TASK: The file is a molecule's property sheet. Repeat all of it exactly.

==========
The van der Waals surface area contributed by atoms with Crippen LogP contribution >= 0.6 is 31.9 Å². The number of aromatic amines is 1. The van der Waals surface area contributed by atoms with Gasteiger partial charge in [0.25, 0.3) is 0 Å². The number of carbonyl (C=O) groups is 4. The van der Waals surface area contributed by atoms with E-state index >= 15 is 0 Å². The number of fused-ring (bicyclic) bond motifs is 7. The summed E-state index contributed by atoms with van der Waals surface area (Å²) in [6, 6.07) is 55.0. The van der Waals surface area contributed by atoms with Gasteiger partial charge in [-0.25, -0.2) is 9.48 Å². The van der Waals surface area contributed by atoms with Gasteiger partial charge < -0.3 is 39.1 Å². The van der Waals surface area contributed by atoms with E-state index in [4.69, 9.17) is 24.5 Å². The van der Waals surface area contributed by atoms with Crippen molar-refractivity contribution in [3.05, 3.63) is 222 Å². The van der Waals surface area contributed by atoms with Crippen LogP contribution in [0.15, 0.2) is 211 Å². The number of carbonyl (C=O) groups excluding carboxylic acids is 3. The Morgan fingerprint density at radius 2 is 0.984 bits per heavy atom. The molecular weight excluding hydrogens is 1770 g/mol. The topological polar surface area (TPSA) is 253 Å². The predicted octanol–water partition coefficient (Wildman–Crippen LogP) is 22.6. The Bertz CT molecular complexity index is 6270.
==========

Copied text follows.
The van der Waals surface area contributed by atoms with Crippen LogP contribution >= 0.6 is 31.9 Å². The number of aromatic amines is 1. The van der Waals surface area contributed by atoms with Gasteiger partial charge in [0.25, 0.3) is 0 Å². The number of carbonyl (C=O) groups is 4. The van der Waals surface area contributed by atoms with E-state index >= 15 is 0 Å². The number of fused-ring (bicyclic) bond motifs is 7. The summed E-state index contributed by atoms with van der Waals surface area (Å²) in [6, 6.07) is 55.0. The van der Waals surface area contributed by atoms with Gasteiger partial charge in [-0.25, -0.2) is 9.48 Å². The van der Waals surface area contributed by atoms with Gasteiger partial charge < -0.3 is 39.1 Å². The van der Waals surface area contributed by atoms with E-state index in [4.69, 9.17) is 24.5 Å². The van der Waals surface area contributed by atoms with Crippen molar-refractivity contribution in [3.05, 3.63) is 222 Å². The van der Waals surface area contributed by atoms with Crippen LogP contribution in [0.15, 0.2) is 211 Å². The number of carbonyl (C=O) groups excluding carboxylic acids is 3. The Morgan fingerprint density at radius 2 is 0.984 bits per heavy atom. The molecular weight excluding hydrogens is 1770 g/mol. The topological polar surface area (TPSA) is 253 Å². The predicted octanol–water partition coefficient (Wildman–Crippen LogP) is 22.6. The Bertz CT molecular complexity index is 6270.